“Milwaukee County under spent its budget for running the Wisconsin Shares child-care program by more than $4.3 million since 2004 -- money that could have gone toward greater fraud prevention, state officials said. The county was authorized to spend $8 million or more annually to run the program, under contracts with the state that included oversight of participants and child-care providers. The county, however, passed up the chance to use $1.4 million in 2004 and high six-figure sums nearly every year since then. In 2006, the county didn't use $376,000 of its child-care oversight money -- the smallest sum the county left on the table through 2008, state figures show. The county also is on track to leave unspent another $600,000 of its child-care administration funds this year. Counties are not allowed to roll over the money they don't spend on the program in any given year.”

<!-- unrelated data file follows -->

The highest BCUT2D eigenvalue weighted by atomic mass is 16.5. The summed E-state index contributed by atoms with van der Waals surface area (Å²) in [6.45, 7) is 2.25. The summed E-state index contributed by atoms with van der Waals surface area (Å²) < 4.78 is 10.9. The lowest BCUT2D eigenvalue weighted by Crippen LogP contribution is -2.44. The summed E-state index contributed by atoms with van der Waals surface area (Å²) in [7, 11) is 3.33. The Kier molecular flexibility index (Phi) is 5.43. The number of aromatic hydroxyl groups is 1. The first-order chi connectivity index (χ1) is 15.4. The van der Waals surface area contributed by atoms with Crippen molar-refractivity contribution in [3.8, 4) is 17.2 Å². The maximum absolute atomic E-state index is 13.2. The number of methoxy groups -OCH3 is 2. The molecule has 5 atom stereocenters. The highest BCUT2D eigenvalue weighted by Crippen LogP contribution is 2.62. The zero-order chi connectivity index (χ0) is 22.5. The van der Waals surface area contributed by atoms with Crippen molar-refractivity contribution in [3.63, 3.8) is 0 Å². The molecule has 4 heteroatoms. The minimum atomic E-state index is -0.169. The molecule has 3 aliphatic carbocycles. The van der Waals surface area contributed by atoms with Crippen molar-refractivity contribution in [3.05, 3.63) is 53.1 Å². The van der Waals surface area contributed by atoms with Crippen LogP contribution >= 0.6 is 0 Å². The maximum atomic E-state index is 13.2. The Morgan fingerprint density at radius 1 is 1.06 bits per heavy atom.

“Milwaukee County employees would bear a heavy burden of budget-balancing pain in County Executive Scott Walker's proposed 2010 budget, with nearly $41 million in pay and benefits cuts and the elimination of nearly 400 jobs. The proposal includes a 3% across-the-board wage cut for all county workers, a new employee pension contribution of 5% of a worker's salary, a boost in health care contributions and more furloughs...Walker was immediately criticized by supervisors and unions for unrealistic budgeting and the potential for plunging the county into a costly labor dispute. The County Board has a tentative contract with the county's largest union that calls for a two-year pay freeze in exchange for no layoffs and no privatized jobs - a deal that would go out the window under Walker's proposed budget. That raises the likelihood the county could be accused of bad-faith bargaining, warned Supervisor Lynne De Bruin. "We are creating a war with our largest union," she said. Walker has threatened to veto the tentative contract, and on Thursday the board delayed action on it.’”